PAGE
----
I had no time for friends or family or anything fun. And when I did attend an event or hung out with people I loved, I was often a bit overwhelmed or stressed and was unable to enjoy it like I did before and I do now.

Working full time posed so many challenges. I couldn’t meet with professors because their schedules didn’t match mine so I literally couldn’t get support there. I couldn’t decompress when I got home afterwork because I had to read or write for doctoral level work. And ultimately, I was exhausted all of the time. No naps. No time to let your brain sit. I hardly touched the TV in three years.

When in the program, there were no real vacations or breaks. I was always constantly thinking and preparing for the next hurdle. If I had a work break- it was just an opportunity to get caught up on my doctoral work.

In summary, the program was painful. I don’t even know how people with children do it.

What were some benefits of the program? 

I sacrificed a lot. I gave up myself for three years. You have to ask yourself if you would be willing to make this sacrifice? And if so, then it may be worth it because the process of earning your PhD did not come without benefits. I have a lot to show from the growth I made during this time.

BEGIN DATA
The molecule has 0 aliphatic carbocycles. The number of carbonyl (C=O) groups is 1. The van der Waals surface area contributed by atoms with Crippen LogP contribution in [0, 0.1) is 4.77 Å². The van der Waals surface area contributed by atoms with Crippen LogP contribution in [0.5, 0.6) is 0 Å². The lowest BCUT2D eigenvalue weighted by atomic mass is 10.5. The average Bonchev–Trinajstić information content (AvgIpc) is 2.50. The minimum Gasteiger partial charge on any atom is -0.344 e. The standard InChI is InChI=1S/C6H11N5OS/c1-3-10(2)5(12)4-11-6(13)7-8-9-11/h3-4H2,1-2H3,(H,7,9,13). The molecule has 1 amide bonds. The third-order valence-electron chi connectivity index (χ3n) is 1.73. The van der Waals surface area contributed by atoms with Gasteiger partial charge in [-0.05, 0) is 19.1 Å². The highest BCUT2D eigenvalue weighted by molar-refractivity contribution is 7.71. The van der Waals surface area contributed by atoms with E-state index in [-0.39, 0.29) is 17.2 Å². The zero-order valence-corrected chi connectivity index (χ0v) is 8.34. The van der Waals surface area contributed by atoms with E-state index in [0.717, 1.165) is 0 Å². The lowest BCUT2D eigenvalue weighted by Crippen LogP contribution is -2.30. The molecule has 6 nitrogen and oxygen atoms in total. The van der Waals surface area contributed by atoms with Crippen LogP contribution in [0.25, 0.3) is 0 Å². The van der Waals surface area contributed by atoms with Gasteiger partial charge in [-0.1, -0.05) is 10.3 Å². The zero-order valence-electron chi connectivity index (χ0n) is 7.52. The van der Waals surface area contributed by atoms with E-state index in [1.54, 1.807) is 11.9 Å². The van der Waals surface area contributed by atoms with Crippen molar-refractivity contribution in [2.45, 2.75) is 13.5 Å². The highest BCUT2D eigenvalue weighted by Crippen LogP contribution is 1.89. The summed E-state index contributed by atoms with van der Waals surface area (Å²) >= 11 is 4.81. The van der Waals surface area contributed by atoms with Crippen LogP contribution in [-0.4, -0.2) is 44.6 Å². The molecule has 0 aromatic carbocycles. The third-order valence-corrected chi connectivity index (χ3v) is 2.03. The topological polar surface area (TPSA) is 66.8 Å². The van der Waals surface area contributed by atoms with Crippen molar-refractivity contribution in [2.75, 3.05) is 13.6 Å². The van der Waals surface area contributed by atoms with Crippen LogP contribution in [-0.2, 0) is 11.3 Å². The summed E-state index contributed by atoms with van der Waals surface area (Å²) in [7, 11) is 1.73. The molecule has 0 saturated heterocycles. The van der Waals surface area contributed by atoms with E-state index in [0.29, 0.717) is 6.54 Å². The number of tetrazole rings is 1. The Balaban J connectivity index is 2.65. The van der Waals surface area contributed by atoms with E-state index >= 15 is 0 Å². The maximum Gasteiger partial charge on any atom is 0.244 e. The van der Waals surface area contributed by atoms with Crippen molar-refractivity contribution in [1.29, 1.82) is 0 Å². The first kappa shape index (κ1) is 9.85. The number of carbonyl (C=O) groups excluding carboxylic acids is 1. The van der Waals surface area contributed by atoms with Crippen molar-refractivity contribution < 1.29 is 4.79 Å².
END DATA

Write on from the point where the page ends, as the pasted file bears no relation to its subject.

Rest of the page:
On a professional level I have a broader and more practical view of my field due to the knowledge that I gained from the doctoral program. I am well versed in doing different types of research, deciphering research and the field of statistics. I can keep up with conversations about theoretical orientations and methodologies. I have skills in teaching master level classes at the university level and supervising counseling students. I have become a far better school counselor in my own practice as a developing leader in my building, district, and field at large.

I have not pursued any of the career options I went into the PhD program for. This is intentional. I was burnt out from those three intense years and needed a break from climbing the career ladder. coupled with the fact that I still love working directly with kids. In time I see myself creating content to help support our school counseling field. I believe my PhD will help me do this effectively but the reality is that I don’t need my PhD to do this!